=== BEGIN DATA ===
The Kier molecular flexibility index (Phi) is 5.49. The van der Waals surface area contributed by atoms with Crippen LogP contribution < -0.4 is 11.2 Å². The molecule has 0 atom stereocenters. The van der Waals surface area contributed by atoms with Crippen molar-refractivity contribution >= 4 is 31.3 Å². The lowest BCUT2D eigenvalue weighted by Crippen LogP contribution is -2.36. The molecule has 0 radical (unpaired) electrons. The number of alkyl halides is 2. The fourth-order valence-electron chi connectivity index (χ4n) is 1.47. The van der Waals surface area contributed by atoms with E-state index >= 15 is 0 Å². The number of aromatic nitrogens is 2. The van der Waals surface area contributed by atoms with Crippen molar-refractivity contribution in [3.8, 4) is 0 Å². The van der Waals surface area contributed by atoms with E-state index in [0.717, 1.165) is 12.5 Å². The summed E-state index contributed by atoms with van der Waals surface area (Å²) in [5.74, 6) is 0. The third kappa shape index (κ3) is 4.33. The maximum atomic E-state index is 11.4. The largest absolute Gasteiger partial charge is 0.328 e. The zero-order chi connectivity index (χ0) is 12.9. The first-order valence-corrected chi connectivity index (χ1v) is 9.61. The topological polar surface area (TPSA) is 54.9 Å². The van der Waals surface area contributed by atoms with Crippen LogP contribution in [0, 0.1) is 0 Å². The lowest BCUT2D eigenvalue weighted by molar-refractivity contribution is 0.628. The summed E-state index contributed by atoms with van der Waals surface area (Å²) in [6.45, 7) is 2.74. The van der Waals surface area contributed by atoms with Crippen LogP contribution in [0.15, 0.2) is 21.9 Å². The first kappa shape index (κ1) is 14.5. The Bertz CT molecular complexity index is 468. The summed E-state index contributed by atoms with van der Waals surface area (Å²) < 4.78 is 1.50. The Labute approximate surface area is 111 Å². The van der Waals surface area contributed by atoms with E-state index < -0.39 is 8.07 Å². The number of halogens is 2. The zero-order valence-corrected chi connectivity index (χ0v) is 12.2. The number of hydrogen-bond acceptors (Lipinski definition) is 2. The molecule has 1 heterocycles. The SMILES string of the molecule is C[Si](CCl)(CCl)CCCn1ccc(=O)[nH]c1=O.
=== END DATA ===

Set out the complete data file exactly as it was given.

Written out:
The Kier molecular flexibility index (Phi) is 5.49. The van der Waals surface area contributed by atoms with Crippen LogP contribution < -0.4 is 11.2 Å². The molecule has 0 atom stereocenters. The van der Waals surface area contributed by atoms with Crippen molar-refractivity contribution >= 4 is 31.3 Å². The lowest BCUT2D eigenvalue weighted by Crippen LogP contribution is -2.36. The molecule has 0 radical (unpaired) electrons. The number of alkyl halides is 2. The fourth-order valence-electron chi connectivity index (χ4n) is 1.47. The van der Waals surface area contributed by atoms with E-state index >= 15 is 0 Å². The number of aromatic nitrogens is 2. The van der Waals surface area contributed by atoms with Crippen molar-refractivity contribution in [3.8, 4) is 0 Å². The van der Waals surface area contributed by atoms with E-state index in [0.717, 1.165) is 12.5 Å². The summed E-state index contributed by atoms with van der Waals surface area (Å²) in [5.74, 6) is 0. The third kappa shape index (κ3) is 4.33. The maximum atomic E-state index is 11.4. The largest absolute Gasteiger partial charge is 0.328 e. The zero-order chi connectivity index (χ0) is 12.9. The first-order valence-corrected chi connectivity index (χ1v) is 9.61. The topological polar surface area (TPSA) is 54.9 Å². The van der Waals surface area contributed by atoms with Crippen LogP contribution in [0, 0.1) is 0 Å². The lowest BCUT2D eigenvalue weighted by molar-refractivity contribution is 0.628. The summed E-state index contributed by atoms with van der Waals surface area (Å²) in [6.45, 7) is 2.74. The van der Waals surface area contributed by atoms with Crippen LogP contribution in [0.15, 0.2) is 21.9 Å². The first kappa shape index (κ1) is 14.5. The Bertz CT molecular complexity index is 468. The summed E-state index contributed by atoms with van der Waals surface area (Å²) < 4.78 is 1.50. The Labute approximate surface area is 111 Å². The van der Waals surface area contributed by atoms with E-state index < -0.39 is 8.07 Å². The number of halogens is 2. The zero-order valence-corrected chi connectivity index (χ0v) is 12.2. The number of hydrogen-bond acceptors (Lipinski definition) is 2. The molecule has 1 heterocycles. The SMILES string of the molecule is C[Si](CCl)(CCl)CCCn1ccc(=O)[nH]c1=O.